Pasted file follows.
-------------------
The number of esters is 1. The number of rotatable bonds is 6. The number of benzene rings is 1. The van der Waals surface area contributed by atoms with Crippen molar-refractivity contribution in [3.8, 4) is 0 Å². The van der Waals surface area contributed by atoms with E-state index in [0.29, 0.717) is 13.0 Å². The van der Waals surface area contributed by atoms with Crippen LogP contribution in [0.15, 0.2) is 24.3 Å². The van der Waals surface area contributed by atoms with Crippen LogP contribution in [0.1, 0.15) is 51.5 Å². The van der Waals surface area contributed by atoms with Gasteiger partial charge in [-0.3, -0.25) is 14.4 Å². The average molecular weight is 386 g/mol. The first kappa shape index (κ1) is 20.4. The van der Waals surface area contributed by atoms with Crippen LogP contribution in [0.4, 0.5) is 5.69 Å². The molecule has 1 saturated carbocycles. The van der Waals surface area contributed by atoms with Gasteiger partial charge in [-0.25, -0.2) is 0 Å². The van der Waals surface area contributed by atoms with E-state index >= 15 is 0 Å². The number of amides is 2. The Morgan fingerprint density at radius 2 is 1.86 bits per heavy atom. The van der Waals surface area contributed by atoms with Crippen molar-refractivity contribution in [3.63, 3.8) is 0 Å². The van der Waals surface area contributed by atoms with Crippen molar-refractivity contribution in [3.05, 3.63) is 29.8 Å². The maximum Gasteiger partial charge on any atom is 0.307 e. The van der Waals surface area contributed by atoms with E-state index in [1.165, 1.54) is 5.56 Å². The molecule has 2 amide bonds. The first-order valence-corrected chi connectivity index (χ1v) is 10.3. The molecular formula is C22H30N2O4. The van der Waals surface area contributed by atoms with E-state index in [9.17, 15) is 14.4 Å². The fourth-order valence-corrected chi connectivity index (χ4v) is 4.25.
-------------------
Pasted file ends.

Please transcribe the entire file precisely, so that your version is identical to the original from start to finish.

The number of esters is 1. The number of rotatable bonds is 6. The number of benzene rings is 1. The van der Waals surface area contributed by atoms with Crippen molar-refractivity contribution in [3.8, 4) is 0 Å². The van der Waals surface area contributed by atoms with E-state index in [0.29, 0.717) is 13.0 Å². The van der Waals surface area contributed by atoms with Crippen LogP contribution in [0.15, 0.2) is 24.3 Å². The van der Waals surface area contributed by atoms with Crippen LogP contribution in [0.1, 0.15) is 51.5 Å². The van der Waals surface area contributed by atoms with Gasteiger partial charge in [-0.3, -0.25) is 14.4 Å². The average molecular weight is 386 g/mol. The first kappa shape index (κ1) is 20.4. The van der Waals surface area contributed by atoms with Crippen LogP contribution in [0.4, 0.5) is 5.69 Å². The molecule has 1 saturated carbocycles. The van der Waals surface area contributed by atoms with Gasteiger partial charge in [-0.25, -0.2) is 0 Å². The van der Waals surface area contributed by atoms with E-state index >= 15 is 0 Å². The number of amides is 2. The Morgan fingerprint density at radius 2 is 1.86 bits per heavy atom. The van der Waals surface area contributed by atoms with Crippen molar-refractivity contribution in [3.63, 3.8) is 0 Å². The van der Waals surface area contributed by atoms with Crippen molar-refractivity contribution in [3.05, 3.63) is 29.8 Å². The maximum Gasteiger partial charge on any atom is 0.307 e. The van der Waals surface area contributed by atoms with E-state index in [1.165, 1.54) is 5.56 Å². The molecule has 2 amide bonds. The first-order valence-corrected chi connectivity index (χ1v) is 10.3. The molecular formula is C22H30N2O4. The van der Waals surface area contributed by atoms with E-state index in [9.17, 15) is 14.4 Å². The fourth-order valence-corrected chi connectivity index (χ4v) is 4.25.